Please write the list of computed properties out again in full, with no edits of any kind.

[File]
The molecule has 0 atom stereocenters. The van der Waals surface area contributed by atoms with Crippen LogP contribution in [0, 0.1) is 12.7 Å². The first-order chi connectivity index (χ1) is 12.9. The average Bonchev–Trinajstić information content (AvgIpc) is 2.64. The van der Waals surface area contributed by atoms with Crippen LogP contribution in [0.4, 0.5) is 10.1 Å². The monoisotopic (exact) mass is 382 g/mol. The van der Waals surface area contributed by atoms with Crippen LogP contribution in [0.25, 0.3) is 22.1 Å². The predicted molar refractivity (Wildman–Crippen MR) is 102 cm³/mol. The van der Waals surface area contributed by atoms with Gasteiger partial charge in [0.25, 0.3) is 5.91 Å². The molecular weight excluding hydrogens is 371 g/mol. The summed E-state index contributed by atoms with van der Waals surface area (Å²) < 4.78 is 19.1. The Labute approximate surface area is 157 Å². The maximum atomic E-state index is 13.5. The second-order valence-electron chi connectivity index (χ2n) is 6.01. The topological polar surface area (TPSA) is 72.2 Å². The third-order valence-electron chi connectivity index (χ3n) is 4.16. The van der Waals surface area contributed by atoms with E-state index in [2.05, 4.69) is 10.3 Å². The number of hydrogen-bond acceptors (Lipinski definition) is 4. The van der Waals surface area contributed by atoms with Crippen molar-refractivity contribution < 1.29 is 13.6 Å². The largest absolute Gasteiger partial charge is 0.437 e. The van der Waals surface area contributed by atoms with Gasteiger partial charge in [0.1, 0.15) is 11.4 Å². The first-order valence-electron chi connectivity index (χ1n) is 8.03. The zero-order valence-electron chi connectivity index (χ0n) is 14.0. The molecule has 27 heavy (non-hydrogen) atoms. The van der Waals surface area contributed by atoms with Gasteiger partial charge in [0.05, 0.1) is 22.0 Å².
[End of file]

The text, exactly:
The molecule has 0 atom stereocenters. The van der Waals surface area contributed by atoms with Crippen LogP contribution in [0, 0.1) is 12.7 Å². The first-order chi connectivity index (χ1) is 12.9. The average Bonchev–Trinajstić information content (AvgIpc) is 2.64. The van der Waals surface area contributed by atoms with Crippen LogP contribution in [0.4, 0.5) is 10.1 Å². The monoisotopic (exact) mass is 382 g/mol. The van der Waals surface area contributed by atoms with Crippen LogP contribution in [0.25, 0.3) is 22.1 Å². The predicted molar refractivity (Wildman–Crippen MR) is 102 cm³/mol. The van der Waals surface area contributed by atoms with Gasteiger partial charge in [0.25, 0.3) is 5.91 Å². The molecular weight excluding hydrogens is 371 g/mol. The summed E-state index contributed by atoms with van der Waals surface area (Å²) < 4.78 is 19.1. The Labute approximate surface area is 157 Å². The maximum atomic E-state index is 13.5. The second-order valence-electron chi connectivity index (χ2n) is 6.01. The topological polar surface area (TPSA) is 72.2 Å². The third-order valence-electron chi connectivity index (χ3n) is 4.16. The van der Waals surface area contributed by atoms with E-state index in [2.05, 4.69) is 10.3 Å². The number of hydrogen-bond acceptors (Lipinski definition) is 4. The van der Waals surface area contributed by atoms with Crippen molar-refractivity contribution < 1.29 is 13.6 Å². The largest absolute Gasteiger partial charge is 0.437 e. The van der Waals surface area contributed by atoms with Gasteiger partial charge in [0.1, 0.15) is 11.4 Å². The first-order valence-electron chi connectivity index (χ1n) is 8.03. The zero-order valence-electron chi connectivity index (χ0n) is 14.0. The molecule has 27 heavy (non-hydrogen) atoms. The van der Waals surface area contributed by atoms with Gasteiger partial charge in [0.05, 0.1) is 22.0 Å².